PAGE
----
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Old 06-30-2002, 12:01 AM   #1
AikiWeb System
Join Date: Apr 2001
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AikiWeb Poll for the week of June 30, 2002:

Do you think the founder of aikido incorporated elements from Chinese martial arts into aikido?
  • I don't do aikido
  • I don't know anything about Chinese martial arts
  • Yes
  • No
Here are the current results.
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Old 06-30-2002, 11:24 AM   #2
Edward
Location: Bangkok
Join Date: Oct 2001
Posts: 803
Thailand
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NO!
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Old 06-30-2002, 03:39 PM   #3
SeiserL
 
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Dojo: Roswell Budokan, Kyushinkan Dojo, Aikido World Alliance
Location: Roswell, GA USA
Join Date: Jun 2000
Posts: 3,670
United_States
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I don't know and to be honest I don't really care.

I can see some similiarities in Aikido with several Chinese anternal arts. I do not know the extent of exposure O'Sensei had to the Chinese arts.

At times where it came from is not as important has the training today and where it is going.

The Zen answer would probably say its doesn't come or go to anywhere, it just is.

Until again,

Lynn

Lynn Seiser PhD
Yondan Aikido & FMA/JKD
We do not rise to the level of our expectations, but fall to the level of our training. Train well. KWATZ!
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Old 07-01-2002, 06:45 AM   #4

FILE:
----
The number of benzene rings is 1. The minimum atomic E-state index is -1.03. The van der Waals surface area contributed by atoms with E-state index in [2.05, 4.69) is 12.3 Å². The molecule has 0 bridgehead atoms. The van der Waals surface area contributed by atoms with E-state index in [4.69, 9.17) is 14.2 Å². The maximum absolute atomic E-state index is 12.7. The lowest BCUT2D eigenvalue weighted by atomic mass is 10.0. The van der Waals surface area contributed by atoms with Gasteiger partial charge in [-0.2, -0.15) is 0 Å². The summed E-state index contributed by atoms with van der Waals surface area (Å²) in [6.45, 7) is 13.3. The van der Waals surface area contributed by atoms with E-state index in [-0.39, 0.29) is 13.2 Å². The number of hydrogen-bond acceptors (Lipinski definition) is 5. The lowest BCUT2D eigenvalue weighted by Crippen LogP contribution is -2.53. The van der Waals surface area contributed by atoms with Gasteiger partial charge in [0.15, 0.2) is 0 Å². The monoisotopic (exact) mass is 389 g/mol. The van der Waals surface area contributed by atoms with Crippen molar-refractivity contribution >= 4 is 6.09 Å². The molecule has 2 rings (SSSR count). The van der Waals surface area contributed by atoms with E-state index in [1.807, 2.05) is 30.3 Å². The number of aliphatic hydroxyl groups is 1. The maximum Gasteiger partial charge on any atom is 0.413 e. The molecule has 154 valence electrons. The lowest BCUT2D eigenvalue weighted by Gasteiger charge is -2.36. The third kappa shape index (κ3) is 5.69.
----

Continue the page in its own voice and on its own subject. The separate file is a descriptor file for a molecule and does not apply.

Bruce Baker
Dojo: LBI Aikikai/LBI ,NJ
Location: Barnegaat, NJ
Join Date: Sep 2001
Posts: 893
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Words and Deeds

Whether or not there is an application of techniques appearing simular, or being directly taken in context, Ueshiba Morehei was shown most of what he acquired and restructured into Aikido.

Just as he was dedicated to forming it into a Japanese Budo, much of what we take as words from other cultures/languages and integrate them into our own, their final applications may show the same results, but the way they are applied changes slightly.

How many different ways are there to walk?

How many different roads/paths can lead to the same place?

Hence from examining history, the origin no longer matters as results are the primary goal, even if achieved along simular paths?

So,as much as all human beings have simular physiologys, so too can simular aspects be seen in martial arts because of its dependance upon the human structure and its strengths or weaknesses.

But ... so too does the development and application end with the teaching of it withing the structure of its society and cultural aspects.

So, as much as Aikdo was developed from other arts, traces its history to other arts, its new application changes the design of use to non-combative use with general population friendly teaching methods that allow for participation at any level of practice.

In a comparison to electronics of the the 1920s to electronics of the 1990s, we might trace history but its changes and developement preclude making comparisons. The same comparison applies to Aikido.

Yeah, Aikido is simular, and Yeah, it can be traced or compared to many chinese disciplines, but NO, the application and teaching methods do make it a different art within its own rights.

Connection from simularity and history do not make two different arts the same.

There are only so many ways to activate the points of the body to make them respond. Traveling the same path of angle and direction will cause the viewer to see simularity, but watch the highway some time and tell me how many different types of vehicles you see traveling that highway?

Don't get all head up about Aikido being simular to Chinese arts, there are only so many ways to travel on the same road.
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